Graduate studies at Western
|Abstract||In its descriptive sense ethical language allows one to make assertions, which like other assertions may be true or not. “One should not torture,” descriptively, makes an assertion about torture - that it is an act that one should not do. While the peculiar force of ethical language comes from its overloading of different types of uses - descriptive, imperative, and emotive -, our concern here will be with the descriptive. Many of our assertions will focus on the English word ʻshould,ʼ although mutatis mutandi they hold as well for other ethical terms, such as ʻjust.ʼ..|
|Keywords||No keywords specified (fix it)|
|Categories||categorize this paper)|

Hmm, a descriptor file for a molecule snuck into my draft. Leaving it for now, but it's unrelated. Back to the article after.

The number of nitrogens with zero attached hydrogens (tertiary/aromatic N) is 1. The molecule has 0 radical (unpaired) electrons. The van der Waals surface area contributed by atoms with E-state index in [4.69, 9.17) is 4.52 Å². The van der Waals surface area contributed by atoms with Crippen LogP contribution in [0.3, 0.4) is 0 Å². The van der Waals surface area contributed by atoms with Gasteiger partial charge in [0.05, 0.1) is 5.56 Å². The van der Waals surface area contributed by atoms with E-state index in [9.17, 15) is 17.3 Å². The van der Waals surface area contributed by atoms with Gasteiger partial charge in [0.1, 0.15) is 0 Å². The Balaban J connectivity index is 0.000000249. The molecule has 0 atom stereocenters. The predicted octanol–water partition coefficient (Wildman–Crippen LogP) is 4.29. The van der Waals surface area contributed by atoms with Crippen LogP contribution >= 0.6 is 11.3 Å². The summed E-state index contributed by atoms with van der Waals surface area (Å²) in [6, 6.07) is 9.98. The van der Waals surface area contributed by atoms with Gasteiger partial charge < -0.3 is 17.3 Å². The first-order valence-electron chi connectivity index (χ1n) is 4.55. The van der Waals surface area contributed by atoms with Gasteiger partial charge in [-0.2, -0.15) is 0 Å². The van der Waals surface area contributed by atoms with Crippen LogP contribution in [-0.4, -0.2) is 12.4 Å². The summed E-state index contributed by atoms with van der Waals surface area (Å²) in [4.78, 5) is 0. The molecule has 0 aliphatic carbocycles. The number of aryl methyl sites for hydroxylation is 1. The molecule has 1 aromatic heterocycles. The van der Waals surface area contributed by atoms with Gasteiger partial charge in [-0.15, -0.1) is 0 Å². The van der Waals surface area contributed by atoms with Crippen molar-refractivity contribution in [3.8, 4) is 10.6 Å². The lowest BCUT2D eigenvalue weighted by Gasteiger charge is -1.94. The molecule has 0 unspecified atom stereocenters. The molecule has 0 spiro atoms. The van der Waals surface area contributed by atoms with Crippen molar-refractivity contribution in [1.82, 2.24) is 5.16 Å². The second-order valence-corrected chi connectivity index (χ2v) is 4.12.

|Through your library||Only published papers are available at libraries|
Similar books and articles
Joel J. Kupperman (2005). A New Look at the Logic of the ‘is’-‘Ought’ Relation. Philosophy 80 (3):343-359.
Jukka Mikkonen (2009). Assertions in Literary Fiction. Minerva 13:144-180.
Terry Horgan & Mark Timmons (2000). Nondescriptivist Cognitivism: Framework for a New Metaethic. Philosophical Papers 29 (2):121-153.
Patrick Dieveney (2008). Ontological Infidelity. Synthese 165 (1):1 - 12.
Agustin Arrieta Urtizberea (2005). 'Neptune' Between 'Hesperus' and 'Vulcan': On Descriptive Names and Non-Existence. [REVIEW] Acta Analytica 20 (3):48-58.
Albert W. Musschenga (2005). Empirical Ethics, Context-Sensitivity, and Contextualism. Journal of Medicine and Philosophy 30 (5):467 – 490.
ByBrad Majors (2005). Moral Discourse and Descriptive Properties. Philosophical Quarterly 55 (220):475–494.
Stavroula Glezakos (2011). The Propositions We Assert. Acta Analytica 26 (2):165-173.
Added to index2009-08-27
Total downloads26 ( #53,693 of 740,421 )
Recent downloads (6 months)1 ( #61,802 of 740,421 )
How can I increase my downloads?